Todd Shepherd of the Washington Free Beacon explores a high-profile vote in Colorado this week.

Colorado voters Tuesday rejected a ballot question that would have let the state increase its revenues by keeping monies that are over collected.

The Taxpayer Bill of Rights, or TABOR, is a law that caps state spending every year using a formula based on population and inflation. Monies collected in excess of that spending limit are supposed to be returned. Proposition CC asked voters to let the state keep those over collections in perpetuity rather than cut refund checks or give the money back in other legally allowed ways.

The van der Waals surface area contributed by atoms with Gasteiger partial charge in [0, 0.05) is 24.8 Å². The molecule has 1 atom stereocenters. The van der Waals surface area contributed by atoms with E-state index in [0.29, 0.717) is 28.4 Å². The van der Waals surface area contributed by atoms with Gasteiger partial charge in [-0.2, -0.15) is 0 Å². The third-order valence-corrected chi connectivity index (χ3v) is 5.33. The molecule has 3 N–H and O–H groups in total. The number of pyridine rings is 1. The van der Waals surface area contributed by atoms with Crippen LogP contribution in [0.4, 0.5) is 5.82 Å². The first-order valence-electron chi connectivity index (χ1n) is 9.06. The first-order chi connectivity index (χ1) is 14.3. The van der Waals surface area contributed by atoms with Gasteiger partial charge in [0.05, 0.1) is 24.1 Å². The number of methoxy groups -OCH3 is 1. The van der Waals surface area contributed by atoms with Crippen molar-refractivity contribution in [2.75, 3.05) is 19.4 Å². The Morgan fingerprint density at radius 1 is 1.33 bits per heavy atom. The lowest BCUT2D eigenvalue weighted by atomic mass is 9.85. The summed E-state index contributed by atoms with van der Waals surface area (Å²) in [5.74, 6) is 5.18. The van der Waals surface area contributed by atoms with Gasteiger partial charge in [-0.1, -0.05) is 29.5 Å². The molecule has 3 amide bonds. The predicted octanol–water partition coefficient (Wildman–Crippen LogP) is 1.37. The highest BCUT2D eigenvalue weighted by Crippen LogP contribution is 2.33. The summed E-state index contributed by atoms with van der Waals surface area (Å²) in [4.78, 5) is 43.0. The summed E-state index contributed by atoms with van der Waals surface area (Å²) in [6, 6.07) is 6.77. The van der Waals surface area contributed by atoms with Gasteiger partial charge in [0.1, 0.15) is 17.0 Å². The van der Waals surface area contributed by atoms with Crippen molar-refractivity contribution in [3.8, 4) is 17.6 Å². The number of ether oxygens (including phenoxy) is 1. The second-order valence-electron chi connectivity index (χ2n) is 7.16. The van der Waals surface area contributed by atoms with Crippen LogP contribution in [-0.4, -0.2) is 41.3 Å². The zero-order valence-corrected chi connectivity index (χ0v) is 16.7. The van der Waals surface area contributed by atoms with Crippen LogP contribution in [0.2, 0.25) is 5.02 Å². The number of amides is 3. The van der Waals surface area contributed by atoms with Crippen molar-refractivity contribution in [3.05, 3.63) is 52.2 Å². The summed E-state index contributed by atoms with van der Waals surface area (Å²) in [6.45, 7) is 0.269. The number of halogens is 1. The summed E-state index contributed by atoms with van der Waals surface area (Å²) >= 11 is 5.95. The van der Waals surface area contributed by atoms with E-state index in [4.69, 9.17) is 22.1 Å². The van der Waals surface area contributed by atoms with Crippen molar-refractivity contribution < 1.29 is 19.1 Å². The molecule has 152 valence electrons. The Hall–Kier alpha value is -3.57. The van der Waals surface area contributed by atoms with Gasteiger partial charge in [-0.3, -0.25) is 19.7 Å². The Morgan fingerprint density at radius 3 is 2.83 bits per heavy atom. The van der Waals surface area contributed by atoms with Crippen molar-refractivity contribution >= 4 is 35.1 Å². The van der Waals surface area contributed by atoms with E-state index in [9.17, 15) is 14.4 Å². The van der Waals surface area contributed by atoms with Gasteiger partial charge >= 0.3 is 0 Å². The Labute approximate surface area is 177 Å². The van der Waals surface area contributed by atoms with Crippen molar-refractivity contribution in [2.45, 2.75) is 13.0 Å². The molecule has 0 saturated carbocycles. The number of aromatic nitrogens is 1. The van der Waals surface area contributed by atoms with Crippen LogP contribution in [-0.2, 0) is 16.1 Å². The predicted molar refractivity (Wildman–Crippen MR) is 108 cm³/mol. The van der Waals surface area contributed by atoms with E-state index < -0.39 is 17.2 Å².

The rejection of the measure may signal to Democratic presidential candidates that swing-state voters are reluctant to green light new taxes or spending programs.

The election was called by the Associated Press less than two hours after polls closed in the state. At the time, the measure was losing roughly 55-45 with dozens of counties still outstanding.

Although tax rates may remain unchanged, revenues to the state can surge when the economy is good, and if those revenues exceed what the state can legally spend under TABOR, the refund is triggered.

The revenue over the next three years that would be returned to voters is estimated to be between $1.2 and $1.5 billion, based on economic forecasts provided to the state legislature. Toward lower income tiers, the refunds in each of those years might be anywhere from $35 to $90, while upper income joint filers could see refunds between $750 and $1,000.